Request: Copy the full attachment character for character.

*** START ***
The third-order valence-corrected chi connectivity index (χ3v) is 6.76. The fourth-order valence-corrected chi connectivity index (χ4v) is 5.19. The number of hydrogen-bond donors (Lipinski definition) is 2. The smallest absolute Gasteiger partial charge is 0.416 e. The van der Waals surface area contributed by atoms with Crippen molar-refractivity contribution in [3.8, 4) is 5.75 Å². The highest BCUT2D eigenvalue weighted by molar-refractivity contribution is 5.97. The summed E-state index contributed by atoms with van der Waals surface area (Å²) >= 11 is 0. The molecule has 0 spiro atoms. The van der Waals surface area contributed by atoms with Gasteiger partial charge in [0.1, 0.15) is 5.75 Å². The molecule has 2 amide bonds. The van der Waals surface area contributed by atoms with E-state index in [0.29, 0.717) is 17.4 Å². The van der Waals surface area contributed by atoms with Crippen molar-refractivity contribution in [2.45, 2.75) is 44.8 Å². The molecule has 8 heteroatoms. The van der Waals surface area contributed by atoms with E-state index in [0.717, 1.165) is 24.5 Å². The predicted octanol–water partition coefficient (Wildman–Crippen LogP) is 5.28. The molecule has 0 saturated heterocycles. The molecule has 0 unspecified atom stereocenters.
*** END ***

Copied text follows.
The third-order valence-corrected chi connectivity index (χ3v) is 6.76. The fourth-order valence-corrected chi connectivity index (χ4v) is 5.19. The number of hydrogen-bond donors (Lipinski definition) is 2. The smallest absolute Gasteiger partial charge is 0.416 e. The van der Waals surface area contributed by atoms with Crippen molar-refractivity contribution in [3.8, 4) is 5.75 Å². The highest BCUT2D eigenvalue weighted by molar-refractivity contribution is 5.97. The summed E-state index contributed by atoms with van der Waals surface area (Å²) >= 11 is 0. The molecule has 0 spiro atoms. The van der Waals surface area contributed by atoms with Gasteiger partial charge in [0.1, 0.15) is 5.75 Å². The molecule has 2 amide bonds. The van der Waals surface area contributed by atoms with E-state index in [0.29, 0.717) is 17.4 Å². The van der Waals surface area contributed by atoms with Crippen molar-refractivity contribution in [2.45, 2.75) is 44.8 Å². The molecule has 8 heteroatoms. The van der Waals surface area contributed by atoms with E-state index in [0.717, 1.165) is 24.5 Å². The predicted octanol–water partition coefficient (Wildman–Crippen LogP) is 5.28. The molecule has 0 saturated heterocycles. The molecule has 0 unspecified atom stereocenters.